Chapter

Introduction

Mathieu Marion

in Wittgenstein, Finitism, and the Foundations of Mathematics

Published in print August 2008 | ISBN: 9780199550470
Published online September 2011 | e-ISBN: 9780191701559 | DOI: http://dx.doi.org/10.1093/acprof:oso/9780199550470.003.0001
Introduction

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Constructivism in mathematics is usually said to have its origin in the reaction of Leopold Kronecker, the great 19th-century German mathematician, to the rise of Georg Ferdinand Ludwig Philipp Cantor's set theory. This is in a sense misleading: Kronecker was not so much the first constructivist as the greatest representative at the time of a tradition of algebraists which includes Isaac Newton, Pierre de Fermat, Leonhard Euler, Carl Gustav Jacob Jacobi, Jacques Charles Francois Sturm – all responsible, as Kronecker was, for the discovery of powerful algorithms – and which has continued since with names such as Adolf Hurwitz, Denes Konig, and Francis Macaulay. Kronecker obtained deep results in arithmetic of modular functions and the theory of elliptic functions with complex multiplication which turned out to be of fundamental importance for 20th-century mathematics. This fact is known to mathematicians.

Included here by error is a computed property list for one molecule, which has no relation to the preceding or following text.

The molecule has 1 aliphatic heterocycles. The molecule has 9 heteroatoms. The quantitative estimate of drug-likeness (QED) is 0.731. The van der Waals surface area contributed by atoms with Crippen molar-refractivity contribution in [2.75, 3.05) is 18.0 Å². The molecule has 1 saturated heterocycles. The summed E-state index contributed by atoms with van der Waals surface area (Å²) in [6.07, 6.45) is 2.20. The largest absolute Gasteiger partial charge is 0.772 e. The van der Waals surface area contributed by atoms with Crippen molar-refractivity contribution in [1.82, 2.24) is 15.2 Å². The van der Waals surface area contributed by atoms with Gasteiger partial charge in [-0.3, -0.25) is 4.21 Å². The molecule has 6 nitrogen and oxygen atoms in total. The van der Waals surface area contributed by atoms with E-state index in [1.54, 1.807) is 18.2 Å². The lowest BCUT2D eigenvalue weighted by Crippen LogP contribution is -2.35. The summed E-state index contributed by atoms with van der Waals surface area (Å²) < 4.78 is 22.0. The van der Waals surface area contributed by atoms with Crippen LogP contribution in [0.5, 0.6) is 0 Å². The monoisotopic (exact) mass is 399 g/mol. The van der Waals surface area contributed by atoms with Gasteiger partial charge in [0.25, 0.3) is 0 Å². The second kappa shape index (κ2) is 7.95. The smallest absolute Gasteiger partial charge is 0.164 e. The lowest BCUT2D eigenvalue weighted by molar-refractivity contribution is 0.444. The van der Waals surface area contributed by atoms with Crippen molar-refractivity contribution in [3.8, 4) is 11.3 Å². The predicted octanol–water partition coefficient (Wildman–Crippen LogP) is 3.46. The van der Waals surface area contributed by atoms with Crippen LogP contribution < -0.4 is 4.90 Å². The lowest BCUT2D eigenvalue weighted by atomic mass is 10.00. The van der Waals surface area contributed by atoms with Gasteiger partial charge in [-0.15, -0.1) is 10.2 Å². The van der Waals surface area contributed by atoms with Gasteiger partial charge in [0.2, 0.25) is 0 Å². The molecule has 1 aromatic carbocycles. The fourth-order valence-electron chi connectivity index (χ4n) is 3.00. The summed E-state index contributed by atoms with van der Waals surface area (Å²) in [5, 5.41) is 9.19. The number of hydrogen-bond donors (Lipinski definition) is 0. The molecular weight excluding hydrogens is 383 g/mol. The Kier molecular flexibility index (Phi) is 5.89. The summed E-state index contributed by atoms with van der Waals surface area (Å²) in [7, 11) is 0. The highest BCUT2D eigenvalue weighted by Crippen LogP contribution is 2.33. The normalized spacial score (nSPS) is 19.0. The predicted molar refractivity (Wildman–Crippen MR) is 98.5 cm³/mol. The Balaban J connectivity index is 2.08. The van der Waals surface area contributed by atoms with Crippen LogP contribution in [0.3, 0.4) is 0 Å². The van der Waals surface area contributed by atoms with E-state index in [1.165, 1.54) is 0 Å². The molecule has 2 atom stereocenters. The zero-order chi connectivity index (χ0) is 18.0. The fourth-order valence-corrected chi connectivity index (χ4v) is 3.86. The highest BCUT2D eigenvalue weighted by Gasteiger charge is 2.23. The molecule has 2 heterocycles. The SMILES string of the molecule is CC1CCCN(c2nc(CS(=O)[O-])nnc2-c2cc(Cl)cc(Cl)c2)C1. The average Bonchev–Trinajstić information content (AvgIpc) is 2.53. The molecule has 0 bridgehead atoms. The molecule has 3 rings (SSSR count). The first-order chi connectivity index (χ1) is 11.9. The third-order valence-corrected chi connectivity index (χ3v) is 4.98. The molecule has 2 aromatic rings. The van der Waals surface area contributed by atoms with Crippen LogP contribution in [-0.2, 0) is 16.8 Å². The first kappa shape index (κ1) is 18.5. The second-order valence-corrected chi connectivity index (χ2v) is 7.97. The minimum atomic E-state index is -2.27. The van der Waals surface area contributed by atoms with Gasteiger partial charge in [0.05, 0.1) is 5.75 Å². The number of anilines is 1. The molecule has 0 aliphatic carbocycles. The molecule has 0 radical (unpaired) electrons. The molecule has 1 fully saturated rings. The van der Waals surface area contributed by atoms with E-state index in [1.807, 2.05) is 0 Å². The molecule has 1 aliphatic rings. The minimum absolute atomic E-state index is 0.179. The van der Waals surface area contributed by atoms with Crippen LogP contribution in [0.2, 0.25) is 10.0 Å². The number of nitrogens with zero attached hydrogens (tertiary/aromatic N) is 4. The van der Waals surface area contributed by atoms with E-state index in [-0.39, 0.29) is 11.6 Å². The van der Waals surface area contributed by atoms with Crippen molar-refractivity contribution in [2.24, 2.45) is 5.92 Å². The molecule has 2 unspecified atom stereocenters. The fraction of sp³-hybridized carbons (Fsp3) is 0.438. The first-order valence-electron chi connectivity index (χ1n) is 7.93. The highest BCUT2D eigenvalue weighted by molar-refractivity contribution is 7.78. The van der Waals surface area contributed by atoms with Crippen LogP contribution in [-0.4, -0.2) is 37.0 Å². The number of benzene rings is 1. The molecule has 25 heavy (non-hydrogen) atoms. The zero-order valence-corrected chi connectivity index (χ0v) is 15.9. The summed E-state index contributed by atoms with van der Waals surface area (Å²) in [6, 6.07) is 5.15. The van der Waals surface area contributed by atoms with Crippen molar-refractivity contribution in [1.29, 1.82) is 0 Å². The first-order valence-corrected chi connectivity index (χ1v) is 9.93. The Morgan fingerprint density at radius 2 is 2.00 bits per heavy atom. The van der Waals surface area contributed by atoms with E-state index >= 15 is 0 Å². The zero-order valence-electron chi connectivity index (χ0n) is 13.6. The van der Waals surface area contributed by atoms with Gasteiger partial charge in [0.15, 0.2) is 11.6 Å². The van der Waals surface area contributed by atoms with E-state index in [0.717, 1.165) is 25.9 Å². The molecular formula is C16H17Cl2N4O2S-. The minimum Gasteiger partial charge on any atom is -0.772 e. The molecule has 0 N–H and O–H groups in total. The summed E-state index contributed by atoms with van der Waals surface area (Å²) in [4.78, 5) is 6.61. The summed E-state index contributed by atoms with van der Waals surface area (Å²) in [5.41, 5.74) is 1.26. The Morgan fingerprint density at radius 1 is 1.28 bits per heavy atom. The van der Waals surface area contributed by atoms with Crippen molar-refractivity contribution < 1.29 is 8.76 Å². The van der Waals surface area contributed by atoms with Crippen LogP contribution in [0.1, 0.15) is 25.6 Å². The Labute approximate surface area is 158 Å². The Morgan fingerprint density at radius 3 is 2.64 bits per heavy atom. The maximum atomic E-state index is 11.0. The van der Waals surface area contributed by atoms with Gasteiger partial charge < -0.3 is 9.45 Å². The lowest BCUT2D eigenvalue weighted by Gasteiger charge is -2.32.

Keywords: constructivism; mathematics; Leopold Kronecker; set theory; algebra; modular functions

Chapter.  8427 words. 

Subjects: History of Western Philosophy ; Philosophy of Mathematics and Logic

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